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Batch remove iTunes tags
post Jun 11 2013, 17:05
Post #26

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Also I found this. Haven't tried myself though.

With AtomicParsley you could try to remove the following atoms:

apID - Apple account (email address)
purd - Purchase date
pinf - Purchase information

The options being:

--manualAtomRemove "moov.udta.meta.ilst.apID"
--manualAtomRemove "moov.udta.meta.ilst.purd"
--DeepScan --manualAtomRemove "moov.trak.mdia.minf.stbl.stsd.mp4a.pinf"
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post Jun 11 2013, 17:40
Post #27

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While weíre bumping, I didnít reply to this before:

QUOTE (sluggy @ Feb 19 2013, 10:07) *
QUOTE (db1989 @ Feb 18 2013, 21:19) *
QUOTE (sluggy @ Feb 18 2013, 20:55) *
sites which share iTunes plus albums use it
Objection: relevance. Why should the fact that an illegal file-sharer uses it be an indication that itís good? At the very least, that doesnít make it any more likely to resolve or not resolve the issue of the remaining embedded email address.
I recomended it because from what i can see from my experience using it deleted all personal info like i said, i have not used a hex editor before, but i do know that after using the program i was not able to see any purchase date or email when using the file in itunes.

Since the entire point of my third sentence above appears to have been missed, here it is explicitly: In my experience, even after scrubbing the purchase-related atom, the file still contained my address embedded elsewhere, as I found using a hexadecimal editor.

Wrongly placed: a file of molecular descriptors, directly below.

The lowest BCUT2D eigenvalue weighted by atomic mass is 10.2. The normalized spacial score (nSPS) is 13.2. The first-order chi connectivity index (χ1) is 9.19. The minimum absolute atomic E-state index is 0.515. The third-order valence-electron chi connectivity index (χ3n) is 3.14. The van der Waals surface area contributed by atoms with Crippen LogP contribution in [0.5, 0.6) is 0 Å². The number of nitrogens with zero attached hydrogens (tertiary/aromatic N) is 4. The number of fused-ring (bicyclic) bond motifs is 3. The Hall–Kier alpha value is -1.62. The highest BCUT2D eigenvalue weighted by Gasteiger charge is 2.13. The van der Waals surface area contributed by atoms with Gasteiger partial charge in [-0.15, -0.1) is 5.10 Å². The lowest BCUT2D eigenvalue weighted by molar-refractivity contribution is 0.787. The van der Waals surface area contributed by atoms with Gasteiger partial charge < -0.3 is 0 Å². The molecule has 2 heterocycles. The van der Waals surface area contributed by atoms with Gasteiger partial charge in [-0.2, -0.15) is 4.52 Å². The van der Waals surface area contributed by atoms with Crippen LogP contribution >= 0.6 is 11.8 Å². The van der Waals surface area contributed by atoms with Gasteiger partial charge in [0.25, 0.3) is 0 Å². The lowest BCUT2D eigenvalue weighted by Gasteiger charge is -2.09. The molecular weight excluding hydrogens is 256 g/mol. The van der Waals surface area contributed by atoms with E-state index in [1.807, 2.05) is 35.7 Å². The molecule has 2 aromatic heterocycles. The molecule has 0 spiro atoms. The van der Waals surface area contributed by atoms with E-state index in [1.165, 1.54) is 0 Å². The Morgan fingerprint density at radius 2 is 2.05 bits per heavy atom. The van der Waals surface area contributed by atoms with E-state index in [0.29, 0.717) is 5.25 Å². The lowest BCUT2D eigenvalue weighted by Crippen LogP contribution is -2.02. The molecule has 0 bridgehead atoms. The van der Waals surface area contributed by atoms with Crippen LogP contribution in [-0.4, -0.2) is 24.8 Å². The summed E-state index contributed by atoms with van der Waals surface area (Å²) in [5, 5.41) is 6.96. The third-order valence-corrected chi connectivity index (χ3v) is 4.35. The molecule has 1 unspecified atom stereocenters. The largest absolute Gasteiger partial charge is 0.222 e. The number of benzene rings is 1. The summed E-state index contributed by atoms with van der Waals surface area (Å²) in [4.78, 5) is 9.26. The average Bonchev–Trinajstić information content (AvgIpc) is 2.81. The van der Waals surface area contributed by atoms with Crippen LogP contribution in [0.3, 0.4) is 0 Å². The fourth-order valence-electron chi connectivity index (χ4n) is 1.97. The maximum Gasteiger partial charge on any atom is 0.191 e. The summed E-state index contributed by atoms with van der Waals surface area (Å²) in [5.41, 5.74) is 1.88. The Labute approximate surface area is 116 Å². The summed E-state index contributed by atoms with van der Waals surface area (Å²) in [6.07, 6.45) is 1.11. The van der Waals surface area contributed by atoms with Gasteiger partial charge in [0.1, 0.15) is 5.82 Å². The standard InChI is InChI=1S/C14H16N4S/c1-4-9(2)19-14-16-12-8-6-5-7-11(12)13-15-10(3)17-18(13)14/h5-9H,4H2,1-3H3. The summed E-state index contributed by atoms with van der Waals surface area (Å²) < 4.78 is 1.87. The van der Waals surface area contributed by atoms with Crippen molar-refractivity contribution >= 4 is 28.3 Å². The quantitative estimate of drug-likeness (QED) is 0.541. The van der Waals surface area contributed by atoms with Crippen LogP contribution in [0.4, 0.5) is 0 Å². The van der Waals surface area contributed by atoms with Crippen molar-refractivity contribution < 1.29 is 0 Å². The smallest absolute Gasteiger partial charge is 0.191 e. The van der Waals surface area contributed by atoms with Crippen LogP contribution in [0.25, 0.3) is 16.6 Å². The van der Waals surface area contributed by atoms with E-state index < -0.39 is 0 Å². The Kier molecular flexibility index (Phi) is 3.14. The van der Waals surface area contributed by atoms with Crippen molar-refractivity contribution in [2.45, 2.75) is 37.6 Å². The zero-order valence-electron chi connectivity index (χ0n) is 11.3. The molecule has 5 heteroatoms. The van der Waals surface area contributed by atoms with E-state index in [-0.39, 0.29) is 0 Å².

The fact that you canít see it in iTunes or any other program that reads standard atoms does not mean itís not still in the file somewhere. That was precisely why I asked whether your recommended scrubbing program tackles the embedded address. Replying only that it does delete the standard metadata-borne address is just repeating yourself and doesnít answer the question.

As far as Iím aware, no one has provided a utility that also deletes the embedded address. This assumes the iTunes Store still writes it. If so, it would be nice if someone with knowledge of the structure of MP4 could check this and explain where exactly itís being written.
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post Jun 11 2013, 23:30
Post #28

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While we're bumping, I still haven't understood why the removal tools cannot be tested by purchasing two files from two different accounts and comparing them after processing?